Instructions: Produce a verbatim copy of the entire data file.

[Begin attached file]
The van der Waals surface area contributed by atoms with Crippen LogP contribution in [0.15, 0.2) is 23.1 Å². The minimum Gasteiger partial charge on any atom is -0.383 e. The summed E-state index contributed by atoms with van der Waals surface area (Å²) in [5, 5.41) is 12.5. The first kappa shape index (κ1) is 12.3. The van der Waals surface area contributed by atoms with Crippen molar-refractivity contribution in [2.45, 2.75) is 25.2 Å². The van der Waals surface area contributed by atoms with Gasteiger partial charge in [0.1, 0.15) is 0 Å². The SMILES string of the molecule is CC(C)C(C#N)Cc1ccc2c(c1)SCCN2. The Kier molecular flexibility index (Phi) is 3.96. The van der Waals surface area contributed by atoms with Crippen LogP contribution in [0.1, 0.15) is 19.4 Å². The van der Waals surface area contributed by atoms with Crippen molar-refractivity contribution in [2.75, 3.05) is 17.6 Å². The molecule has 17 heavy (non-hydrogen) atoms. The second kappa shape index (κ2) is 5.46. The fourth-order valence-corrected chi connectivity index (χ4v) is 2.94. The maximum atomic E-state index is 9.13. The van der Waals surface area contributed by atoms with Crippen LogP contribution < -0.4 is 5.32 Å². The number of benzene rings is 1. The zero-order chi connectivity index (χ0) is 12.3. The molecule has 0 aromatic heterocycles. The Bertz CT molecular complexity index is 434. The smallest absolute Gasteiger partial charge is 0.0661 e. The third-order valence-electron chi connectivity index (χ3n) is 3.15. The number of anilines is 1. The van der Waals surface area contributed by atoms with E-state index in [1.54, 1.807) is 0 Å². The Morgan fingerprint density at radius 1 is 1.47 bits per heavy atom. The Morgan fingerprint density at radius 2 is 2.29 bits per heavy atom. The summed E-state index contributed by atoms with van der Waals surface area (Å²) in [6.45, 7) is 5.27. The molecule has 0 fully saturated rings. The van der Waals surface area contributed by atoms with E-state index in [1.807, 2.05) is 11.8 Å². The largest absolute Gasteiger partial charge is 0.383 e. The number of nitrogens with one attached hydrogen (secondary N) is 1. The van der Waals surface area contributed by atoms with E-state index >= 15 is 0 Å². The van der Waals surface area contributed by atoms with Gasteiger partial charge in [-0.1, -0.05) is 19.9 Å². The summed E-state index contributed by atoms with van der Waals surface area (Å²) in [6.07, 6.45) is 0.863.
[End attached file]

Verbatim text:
The van der Waals surface area contributed by atoms with Crippen LogP contribution in [0.15, 0.2) is 23.1 Å². The minimum Gasteiger partial charge on any atom is -0.383 e. The summed E-state index contributed by atoms with van der Waals surface area (Å²) in [5, 5.41) is 12.5. The first kappa shape index (κ1) is 12.3. The van der Waals surface area contributed by atoms with Crippen molar-refractivity contribution in [2.45, 2.75) is 25.2 Å². The van der Waals surface area contributed by atoms with Gasteiger partial charge in [0.1, 0.15) is 0 Å². The SMILES string of the molecule is CC(C)C(C#N)Cc1ccc2c(c1)SCCN2. The Kier molecular flexibility index (Phi) is 3.96. The van der Waals surface area contributed by atoms with Crippen LogP contribution in [0.1, 0.15) is 19.4 Å². The van der Waals surface area contributed by atoms with Crippen molar-refractivity contribution in [2.75, 3.05) is 17.6 Å². The molecule has 17 heavy (non-hydrogen) atoms. The second kappa shape index (κ2) is 5.46. The fourth-order valence-corrected chi connectivity index (χ4v) is 2.94. The maximum atomic E-state index is 9.13. The van der Waals surface area contributed by atoms with Crippen LogP contribution < -0.4 is 5.32 Å². The number of benzene rings is 1. The zero-order chi connectivity index (χ0) is 12.3. The molecule has 0 aromatic heterocycles. The Bertz CT molecular complexity index is 434. The smallest absolute Gasteiger partial charge is 0.0661 e. The third-order valence-electron chi connectivity index (χ3n) is 3.15. The number of anilines is 1. The van der Waals surface area contributed by atoms with E-state index in [1.54, 1.807) is 0 Å². The Morgan fingerprint density at radius 1 is 1.47 bits per heavy atom. The Morgan fingerprint density at radius 2 is 2.29 bits per heavy atom. The summed E-state index contributed by atoms with van der Waals surface area (Å²) in [6.45, 7) is 5.27. The molecule has 0 fully saturated rings. The van der Waals surface area contributed by atoms with E-state index in [1.807, 2.05) is 11.8 Å². The largest absolute Gasteiger partial charge is 0.383 e. The number of nitrogens with one attached hydrogen (secondary N) is 1. The van der Waals surface area contributed by atoms with E-state index >= 15 is 0 Å². The van der Waals surface area contributed by atoms with Gasteiger partial charge in [-0.1, -0.05) is 19.9 Å². The summed E-state index contributed by atoms with van der Waals surface area (Å²) in [6.07, 6.45) is 0.863.